In Christine Grosso’s case, Marie Manley’s act of charity was, quite literally, a lifesaver.  Perhaps most amazing is something which will never be known — how many people, after learning of Christine and Marie’s remarkable story, were inspired to themselves become donors — and lifesavers.  

 

There is no greater love than risking one’s own life to save another. In the spiritual, charitable and literal sense, donating a kidney is truly the gift that keeps on giving.

 

 

An accredited member of the media, Chris Freind is an independent columnist, television/radio commentator, and investigative reporter who operates his own news bureau, www.FreindlyFireZone.com  His self-syndicated model has earned him the largest cumulative media voice in Pennsylvania. He can be reached at CF@FreindlyFireZone.com

 

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March 13, 2012 at 9:57 am Comments (0)

Rush Limbaugh’s Sluttiness Makes Him The Anti-Republican

 

In front of the entire nation, conservative radio giant Rush Limbaugh repeatedly called Georgetown law student Sandra Fluke a “slut” and “prostitute” for her support of an Obama Administration policy requiring health insurers to offer contraceptives.

 

Not surprisingly, the issue became, and still remains, the preeminent national story, pushing it front-and-center in the Republican presidential campaign.

 

Anytime a powder-keg situation ignites into a massive media firestorm, as this one did, it is always interesting to look at who comes out on top, and who is left burning in the ashes.

 

And the biggest loser, by far, may surprise you.

 

So here is a look at winners and casualties of Pill-Gate:

 

Winners

 

Limbaugh The Entertainer Rush has followed the cardinal rule in entertainment: there’s no such thing as bad publicity.  Bet the ranch that his ratings will increase, and with that additional advertisers.  This is not foreign territory to Rush, as he has been engulfed in numerous high-profile controversies in the past, since, let’s face it, controversy pays.  To the tune of $40 million a year.

 

Remember too that Rush has the luxury of saying pretty much whatever he wants without fear of repercussion.  With a net worth in excess of $350 million, he needn’t worry about paying the rent should he get fired.  And how likely is Clear Channel Communications (his employer) to fire the most lucrative figure on the radio?  It’s doesn’t take courage to tell and defend the truth when one stands to lose nothing. For those who idolize Rush in that regard, find a real hero to adore.

 

Oh, and his apology? It’s a stretch to even call it that, but all part of the game.  Apologize while not really apologizing, and trash your enemies in the process.  If nothing else, Limbaugh would be a great politician.

 

Advertisers Sure, some advertisers have “temporarily” suspended advertising, but most of those companies are also practicing the above rule.  A business (very publicly) announcing that it will yank advertising from Limbaugh scores a huge coup by receiving untold millions in free publicity.  And in a few weeks when the shelf life of this story dies, most, if not all, will quietly return to Limbaugh.  It’s a win-win for advertisers, and Clear Channel knows it.  And let’s face it — Limbaugh’s advertisers know he’s controversial, which is exactly why they pay top dollar to run commercials on his show. To them, occasional forays over the line of decency are acceptable risks.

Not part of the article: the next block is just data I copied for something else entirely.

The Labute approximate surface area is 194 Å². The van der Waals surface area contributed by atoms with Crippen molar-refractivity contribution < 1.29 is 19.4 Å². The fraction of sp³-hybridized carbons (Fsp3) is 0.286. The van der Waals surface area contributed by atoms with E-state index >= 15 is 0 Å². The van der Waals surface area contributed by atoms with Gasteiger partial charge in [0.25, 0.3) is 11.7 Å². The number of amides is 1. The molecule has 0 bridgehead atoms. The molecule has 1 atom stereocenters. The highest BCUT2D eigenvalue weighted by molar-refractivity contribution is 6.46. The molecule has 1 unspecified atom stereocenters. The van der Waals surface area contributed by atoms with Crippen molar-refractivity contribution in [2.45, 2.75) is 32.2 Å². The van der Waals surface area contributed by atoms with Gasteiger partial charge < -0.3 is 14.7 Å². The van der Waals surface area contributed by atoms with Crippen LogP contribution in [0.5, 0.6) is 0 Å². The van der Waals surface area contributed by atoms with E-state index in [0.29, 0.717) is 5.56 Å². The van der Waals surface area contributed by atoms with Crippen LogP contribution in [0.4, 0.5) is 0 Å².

Sandra Fluke The are hundreds of thousands of law students, but Fluke has broken through the ranks of obscurity to be forever known as the “Limbaugh slut girl” who wanted taxpayers to foot the bill for her sexual habits.  She helped her issue gain political ground, and will never have to worry about landing a job.  Fluke’s popularity — and notoriety — is her golden ticket.  Who knew testifying at an unofficial congressional hearing could be so lucrative?

 

Mandatory Contraception issue (perception) This issue gained significant momentum, unwittingly helped by a poor student being mercilessly— and personally — attacked by an ultra-wealthy bully.  And what about the actual merits of the issue?  To many in the Great American Middle, they don’t matter. Right or wrong, their mentality is that if Limbaugh is attacking this young girl for just trying to tell her story, she must have some valid points. Conversely, if Limbaugh has to demonize her, his position must be so weak that it can’t be won on its own merits.

 

Too bad, because on the issue, Rush was right.

 

Losers

 

Mandatory Contraception issue on its merits The President is wrong in attempting to mandate contraception coverage from health insurers, as that is a case of government vastly overstepping its bounds. There are religiously-affiliated entities that are opposed to providing certain services, directly or indirectly, such as contraception and abortion. To do so not only tramples on market freedom, but religious freedom as well.  

 

Truth be told, most insurers are more inclined to offer contraception services anyway because it makes financial sense.  Paying for the Pill is infinitely cheaper than shelling out thousands for OB-GYN visits, ultrasounds, pregnancy complications, child births, vaccinations and, of course, the regular medical bills that accompany a new child throughout his life.